Schools are ‘forced to beg parents for money to stay afloat’
Hundreds of parents, children and teachers protested in central London yesterday against cuts to school funding, as part of the campaign Fair Funding for All Schools.
One parent said schools were being forced to ask parents for money due to unacceptable cuts.
Jo Yurky, a mother of two and cofounder of the campaign, who lives in Muswell Hill, north London, said she was aware of schools that had asked parents if they would be willing to make monthly payments of £20 to £50, or a one-off payment of £250.
She said: “I’ve discovered that schools near me were asking parents for money on a direct debit basis.”
She said the money was going into a fund to “keep the school afloat”, adding: “Money was so tight that they couldn’t balance their books unless they asked parents to give a regular donation on a monthly basis.”
Yurky said it was voluntary, but that particular amounts were being suggested. She said she was aware of another school that had written to parents suggesting “a minimum amount could be £250” as a one-off payment. doing that. Our issue is: why is there a problem? This is not a sustainable way to fund our schools. There is clearly a financial problem in our schools. And this is not a long-term solution to that.”
She had been shocked into action on hearing, during an open day visit, that her local secondary school was increasing class sizes because of funding constraints. She said the head teacher had said class sizes would be going up “because money’s tight”.
Yurky said: “Parents are deeply unhappy about the government’s failure to adequately address the funding crisis facing our schools. Whilst the government is busy saying nothing, damaging cuts are being made to our children’s education. This is unacceptable. We will continue to apply pressure to force the government to provide an urgent remedy.
“We want increased investment in our schools so that our young people have the skills and knowledge they need and so that our future economy can reach its full potential.”
A banner in Parliament Square in central London, where the crowd gathered, carried the hashtag #schoolsjustwannahavefunds. It also included a message to the education secretary, Justine Greening: “Our schools are facing a financial crisis. Please act now to ensure that our schools have the funding they need to continue providing high quality education for our children and young people.”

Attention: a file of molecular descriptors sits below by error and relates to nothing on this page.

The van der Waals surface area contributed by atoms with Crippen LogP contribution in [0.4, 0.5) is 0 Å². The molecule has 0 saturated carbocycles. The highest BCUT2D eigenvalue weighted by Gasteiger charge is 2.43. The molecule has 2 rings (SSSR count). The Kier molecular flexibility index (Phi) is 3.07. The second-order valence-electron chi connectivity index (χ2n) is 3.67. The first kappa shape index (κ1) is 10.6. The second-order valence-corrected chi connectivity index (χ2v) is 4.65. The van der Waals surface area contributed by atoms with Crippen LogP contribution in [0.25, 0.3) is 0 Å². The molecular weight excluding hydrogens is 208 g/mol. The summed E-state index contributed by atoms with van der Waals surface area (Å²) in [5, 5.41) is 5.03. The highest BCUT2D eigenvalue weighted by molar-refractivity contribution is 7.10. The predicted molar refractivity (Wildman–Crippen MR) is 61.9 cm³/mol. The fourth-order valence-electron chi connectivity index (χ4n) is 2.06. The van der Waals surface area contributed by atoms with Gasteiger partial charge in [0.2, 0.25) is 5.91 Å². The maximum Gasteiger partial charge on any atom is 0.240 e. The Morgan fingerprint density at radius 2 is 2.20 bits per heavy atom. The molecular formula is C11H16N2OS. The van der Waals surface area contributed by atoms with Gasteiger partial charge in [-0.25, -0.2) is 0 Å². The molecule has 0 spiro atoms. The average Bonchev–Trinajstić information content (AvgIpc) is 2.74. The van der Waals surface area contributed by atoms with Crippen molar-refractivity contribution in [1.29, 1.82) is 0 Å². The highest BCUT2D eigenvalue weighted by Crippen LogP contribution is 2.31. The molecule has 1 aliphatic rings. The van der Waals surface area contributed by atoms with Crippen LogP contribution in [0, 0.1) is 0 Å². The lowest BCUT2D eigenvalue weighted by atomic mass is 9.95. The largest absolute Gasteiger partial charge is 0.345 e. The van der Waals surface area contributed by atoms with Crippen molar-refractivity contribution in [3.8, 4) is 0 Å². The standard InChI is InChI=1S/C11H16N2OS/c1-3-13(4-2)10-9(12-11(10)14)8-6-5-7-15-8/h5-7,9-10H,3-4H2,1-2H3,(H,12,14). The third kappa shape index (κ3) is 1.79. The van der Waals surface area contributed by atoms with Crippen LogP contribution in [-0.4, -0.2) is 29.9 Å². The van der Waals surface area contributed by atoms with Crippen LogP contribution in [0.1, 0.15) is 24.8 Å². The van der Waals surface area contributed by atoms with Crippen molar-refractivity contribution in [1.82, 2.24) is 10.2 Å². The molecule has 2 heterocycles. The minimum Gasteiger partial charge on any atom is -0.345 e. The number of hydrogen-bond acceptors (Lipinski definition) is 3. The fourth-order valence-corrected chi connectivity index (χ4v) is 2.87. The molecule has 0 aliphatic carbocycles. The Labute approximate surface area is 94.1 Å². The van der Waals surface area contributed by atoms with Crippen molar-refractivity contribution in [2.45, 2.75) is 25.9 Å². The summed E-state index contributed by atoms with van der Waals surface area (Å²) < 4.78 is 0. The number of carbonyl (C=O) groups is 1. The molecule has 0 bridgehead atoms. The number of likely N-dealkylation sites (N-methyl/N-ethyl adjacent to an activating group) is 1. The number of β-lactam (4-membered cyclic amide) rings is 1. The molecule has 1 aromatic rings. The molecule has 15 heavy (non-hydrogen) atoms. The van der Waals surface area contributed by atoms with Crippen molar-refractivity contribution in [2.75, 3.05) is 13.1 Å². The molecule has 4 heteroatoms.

Children held banners with messages such as: “Up with schools, down with cuts,” and: “(Theresa) May I have a future?”
The Fair Funding for All Schools campaign is calling on the government to immediately reverse cuts made to school budgets since 2015 and to protect perpupil funding in real terms over the lifetime of this parliament.
It also calls on the government to provide the additional funding needed to implement a school funding formula that increases funding for schools in comparatively poorly funded areas of England without cutting funding per pupil for schools in any other part of the country, so that no school loses out.
The campaign said analysis by the Institute for Fiscal Studies showed that under government spending plans, including the additional £4bn announced in the Conservative election manifesto, spending per pupil was set to decline by a further 3% from 2017 to 2022, making a total 7% reduction since 2015.
Alex Kenny, 57, who teaches English at a secondary school in east London, said the school he works in has made decisions to cut back on school trips, adding that other schools were cutting back on people coming in to teach art, drama and PE. “So there are all kinds of things that enrich the lives of young people that schools are now stopping,” he said.
He said he knew of one children’s writer who would have visited 150 schools a year, but it is now down to 30 or 40 schools.